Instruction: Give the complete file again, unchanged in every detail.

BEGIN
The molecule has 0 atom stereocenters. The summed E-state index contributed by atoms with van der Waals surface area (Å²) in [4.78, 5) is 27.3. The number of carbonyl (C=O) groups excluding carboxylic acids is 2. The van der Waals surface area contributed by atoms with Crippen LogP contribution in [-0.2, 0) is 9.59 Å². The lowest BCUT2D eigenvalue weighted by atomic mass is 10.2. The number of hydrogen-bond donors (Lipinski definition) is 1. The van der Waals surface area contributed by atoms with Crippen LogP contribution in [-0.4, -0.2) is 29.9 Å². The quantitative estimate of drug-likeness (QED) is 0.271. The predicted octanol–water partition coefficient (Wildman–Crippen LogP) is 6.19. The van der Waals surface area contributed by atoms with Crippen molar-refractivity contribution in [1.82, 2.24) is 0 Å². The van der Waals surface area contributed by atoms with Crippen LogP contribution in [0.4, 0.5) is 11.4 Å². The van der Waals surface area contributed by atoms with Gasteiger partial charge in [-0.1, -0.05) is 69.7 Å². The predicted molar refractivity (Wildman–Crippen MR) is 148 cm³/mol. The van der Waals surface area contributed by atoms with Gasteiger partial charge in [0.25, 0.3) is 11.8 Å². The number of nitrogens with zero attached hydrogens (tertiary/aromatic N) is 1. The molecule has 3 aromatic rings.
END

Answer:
The molecule has 0 atom stereocenters. The summed E-state index contributed by atoms with van der Waals surface area (Å²) in [4.78, 5) is 27.3. The number of carbonyl (C=O) groups excluding carboxylic acids is 2. The van der Waals surface area contributed by atoms with Crippen LogP contribution in [-0.2, 0) is 9.59 Å². The lowest BCUT2D eigenvalue weighted by atomic mass is 10.2. The number of hydrogen-bond donors (Lipinski definition) is 1. The van der Waals surface area contributed by atoms with Crippen LogP contribution in [-0.4, -0.2) is 29.9 Å². The quantitative estimate of drug-likeness (QED) is 0.271. The predicted octanol–water partition coefficient (Wildman–Crippen LogP) is 6.19. The van der Waals surface area contributed by atoms with Crippen molar-refractivity contribution in [1.82, 2.24) is 0 Å². The van der Waals surface area contributed by atoms with Crippen LogP contribution in [0.4, 0.5) is 11.4 Å². The van der Waals surface area contributed by atoms with Gasteiger partial charge in [-0.1, -0.05) is 69.7 Å². The predicted molar refractivity (Wildman–Crippen MR) is 148 cm³/mol. The van der Waals surface area contributed by atoms with Gasteiger partial charge in [0.25, 0.3) is 11.8 Å². The number of nitrogens with zero attached hydrogens (tertiary/aromatic N) is 1. The molecule has 3 aromatic rings.